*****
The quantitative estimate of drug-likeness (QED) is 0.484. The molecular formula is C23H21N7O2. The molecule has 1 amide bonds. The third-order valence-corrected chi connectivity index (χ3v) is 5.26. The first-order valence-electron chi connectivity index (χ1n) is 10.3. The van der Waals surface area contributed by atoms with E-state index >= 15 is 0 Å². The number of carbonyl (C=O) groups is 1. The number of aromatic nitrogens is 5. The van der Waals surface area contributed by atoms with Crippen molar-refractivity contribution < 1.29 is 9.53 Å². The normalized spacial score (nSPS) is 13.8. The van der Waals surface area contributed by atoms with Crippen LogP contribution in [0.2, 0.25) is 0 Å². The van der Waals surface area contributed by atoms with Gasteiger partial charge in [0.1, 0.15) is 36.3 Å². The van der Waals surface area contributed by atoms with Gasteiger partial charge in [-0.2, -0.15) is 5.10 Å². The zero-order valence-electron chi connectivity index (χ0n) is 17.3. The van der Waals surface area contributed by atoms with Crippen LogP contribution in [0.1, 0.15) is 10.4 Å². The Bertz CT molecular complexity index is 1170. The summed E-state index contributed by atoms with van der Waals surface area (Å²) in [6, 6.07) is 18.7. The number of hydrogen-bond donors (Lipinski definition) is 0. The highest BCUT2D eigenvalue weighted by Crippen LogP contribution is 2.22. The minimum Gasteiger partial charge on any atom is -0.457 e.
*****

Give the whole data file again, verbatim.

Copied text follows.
The quantitative estimate of drug-likeness (QED) is 0.484. The molecular formula is C23H21N7O2. The molecule has 1 amide bonds. The third-order valence-corrected chi connectivity index (χ3v) is 5.26. The first-order valence-electron chi connectivity index (χ1n) is 10.3. The van der Waals surface area contributed by atoms with E-state index >= 15 is 0 Å². The number of carbonyl (C=O) groups is 1. The number of aromatic nitrogens is 5. The van der Waals surface area contributed by atoms with Crippen molar-refractivity contribution < 1.29 is 9.53 Å². The normalized spacial score (nSPS) is 13.8. The van der Waals surface area contributed by atoms with Crippen LogP contribution in [0.2, 0.25) is 0 Å². The van der Waals surface area contributed by atoms with Gasteiger partial charge in [0.1, 0.15) is 36.3 Å². The van der Waals surface area contributed by atoms with Gasteiger partial charge in [-0.2, -0.15) is 5.10 Å². The zero-order valence-electron chi connectivity index (χ0n) is 17.3. The van der Waals surface area contributed by atoms with Crippen LogP contribution in [0.1, 0.15) is 10.4 Å². The Bertz CT molecular complexity index is 1170. The summed E-state index contributed by atoms with van der Waals surface area (Å²) in [6, 6.07) is 18.7. The number of hydrogen-bond donors (Lipinski definition) is 0. The highest BCUT2D eigenvalue weighted by Crippen LogP contribution is 2.22. The minimum Gasteiger partial charge on any atom is -0.457 e.